John Flanagan, Flynn Center
A preview of Vermont Symphony Orchestra’s Masterworks concert happening Saturday, March 16 on the Flynn Center Main Stage.
Hugo Burghauser, Strauss’s Duet Concertino’s dedicatee, the composer wrote that his concertino depicted the scene of a dancing princess who becomes “alarmed by the grotesque cavorting of a bear in imitation of her.” Smooth as the bear must be, the princess is soon wooed and dances with him, a gesture upon which the bear becomes a prince.
While Strauss hears beauties and beasts in his concertino, a listener at the end of a robust Vermont winter could be forgiven for discerning the sensations of spring awakening: snow in retreat; budding branches; woodpiles diminishing; dirt roads churned to mud—in effect, change in the sequence; vernal firsts, brumal lasts.
Firsts and lasts pop up frequently throughout the Vermont Symphony Orchestra’s upcoming Masterworks performance at the Flynn. For firsts, look to the last piece on the program, Georges Bizet’s Symphony in C Major, the composer’s first—and effectively only—symphony. Bizet wrote it shortly after his 17th birthday, taking compositional cues from another first symphony, that of his instructor, the great Charles Gounod, who had drafted his, in D, the year prior. Popular as Bizet’s symphony is now, the composer, known (unfortunately) for Carmen and little else, probably never heard it performed.
Penned around 1856, it wasn’t until 1935 that Austrian conductor Felix Weingartner debuted Bizet’s symphony, in Basel, Switzerland. The delay stems from neglect; for if Bizet himself seemed to take no great care during his lifetime to enshrine his symphony into posterity, his survivors certainly didn’t either. His wife, Genevieve, entrusted a heap of her late husband’s work to the composer Reynaldo Hahn (a paramour of Proust), who in turn gave a cursory glance at the material and deemed little of it worthy. The perhaps embittered, lesser composer handed Bizet’s works off to the Conservatoire de Paris, where Weingartner, at the request of Bizet biographer Douglas Parker, later rescued the “student” symphony. With stunningly sweet moments in the second movement and a brisk buzz in the fourth, the Symphony in C is an exemplifying artifact vindicating Bizet as far more than a one-opera wonder.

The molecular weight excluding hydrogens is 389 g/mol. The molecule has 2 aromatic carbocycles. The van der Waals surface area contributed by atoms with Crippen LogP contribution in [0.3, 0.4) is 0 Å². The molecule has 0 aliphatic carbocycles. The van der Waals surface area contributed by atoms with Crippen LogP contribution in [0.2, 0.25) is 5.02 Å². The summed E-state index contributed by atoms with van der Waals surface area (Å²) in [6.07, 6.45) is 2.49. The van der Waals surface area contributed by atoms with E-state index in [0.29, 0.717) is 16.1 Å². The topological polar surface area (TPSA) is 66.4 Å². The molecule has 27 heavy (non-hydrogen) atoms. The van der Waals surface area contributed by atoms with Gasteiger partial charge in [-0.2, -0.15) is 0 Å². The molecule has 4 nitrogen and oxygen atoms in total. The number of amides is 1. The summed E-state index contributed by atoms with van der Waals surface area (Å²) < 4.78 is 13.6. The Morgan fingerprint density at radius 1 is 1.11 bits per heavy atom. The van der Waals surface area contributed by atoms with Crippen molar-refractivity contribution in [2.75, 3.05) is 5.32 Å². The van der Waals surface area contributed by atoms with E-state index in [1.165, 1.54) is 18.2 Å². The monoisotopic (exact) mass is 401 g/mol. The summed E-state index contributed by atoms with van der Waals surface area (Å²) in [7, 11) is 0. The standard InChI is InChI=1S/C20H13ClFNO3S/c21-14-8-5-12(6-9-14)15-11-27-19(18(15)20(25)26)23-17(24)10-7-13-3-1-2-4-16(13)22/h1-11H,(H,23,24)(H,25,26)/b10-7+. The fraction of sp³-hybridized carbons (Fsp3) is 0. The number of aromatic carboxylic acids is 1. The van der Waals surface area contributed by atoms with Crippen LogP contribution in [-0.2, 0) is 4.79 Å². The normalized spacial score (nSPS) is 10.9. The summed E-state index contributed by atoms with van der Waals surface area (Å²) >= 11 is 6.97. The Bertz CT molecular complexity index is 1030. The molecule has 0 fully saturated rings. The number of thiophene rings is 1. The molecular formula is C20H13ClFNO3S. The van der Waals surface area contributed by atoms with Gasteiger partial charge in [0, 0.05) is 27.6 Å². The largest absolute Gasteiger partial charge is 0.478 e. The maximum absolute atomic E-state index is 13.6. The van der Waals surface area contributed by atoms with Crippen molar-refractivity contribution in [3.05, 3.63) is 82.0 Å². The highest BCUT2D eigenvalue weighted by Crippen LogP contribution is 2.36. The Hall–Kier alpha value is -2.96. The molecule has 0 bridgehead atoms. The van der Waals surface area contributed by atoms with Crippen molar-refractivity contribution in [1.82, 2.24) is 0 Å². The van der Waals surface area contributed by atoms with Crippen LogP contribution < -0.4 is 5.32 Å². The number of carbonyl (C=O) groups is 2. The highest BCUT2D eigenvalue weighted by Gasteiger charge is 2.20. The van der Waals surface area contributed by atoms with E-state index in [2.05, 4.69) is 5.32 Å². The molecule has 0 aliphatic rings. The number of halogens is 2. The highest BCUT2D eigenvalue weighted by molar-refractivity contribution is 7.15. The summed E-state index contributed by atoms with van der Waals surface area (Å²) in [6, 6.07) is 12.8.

Another key first of Saturday evening belongs to the VSO’s extraordinary guest, New York Philharmonic principal clarinetist Anthony McGill, the NY Phil’s first African American principal player in history. In 2009, McGill joined Yo-Yo Ma, Itzhak Perlman, and Gabriela Montero to perform at President Obama’s inauguration. Speaking recently to the Rutland Herald, McGill mused that the Mozart Clarinet Concerto he’ll lead the orchestra in is “the standard by which we judge everything on our instrument…just sincerity of expression, and beauty of the singing phrase and line throughout.”
Like Strauss’s concertino, the Clarinet Concerto, written in 1791, was Mozart’s last instrumental work. Characteristic of Mozart’s later, flowing style, the opening allegro movement establishes an air of accumulating revelry, providing the ideal contrast for the second, adagio movement, where the orchestra draws out a clear horizon for the clarinet’s exploratory and lulling leads.
Strauss incorporated a similar fragility into the concertino, with the clarinet circling the bassoon—helmed on Saturday by VSO’s principal bassoonist, Janet Polk—like acquaintances reacquainting. Their spin churns to a gusting, explicit theme announced by the strings, perhaps marking where Strauss’s beast becomes a prince, or, for me, where winter melts to spring.
This week, there’s rain in the forecast and partly sunny skies. There are highs in the 50s and lows and the teens. There’s been more birdsong in the morning when I take my dog out to pee, and despite the snow still covering the ski slopes, there have been cars at the nursery on the way into town. The days of change are here, and just in case the summer lies within them, take a cue from Strauss: dance with the bear.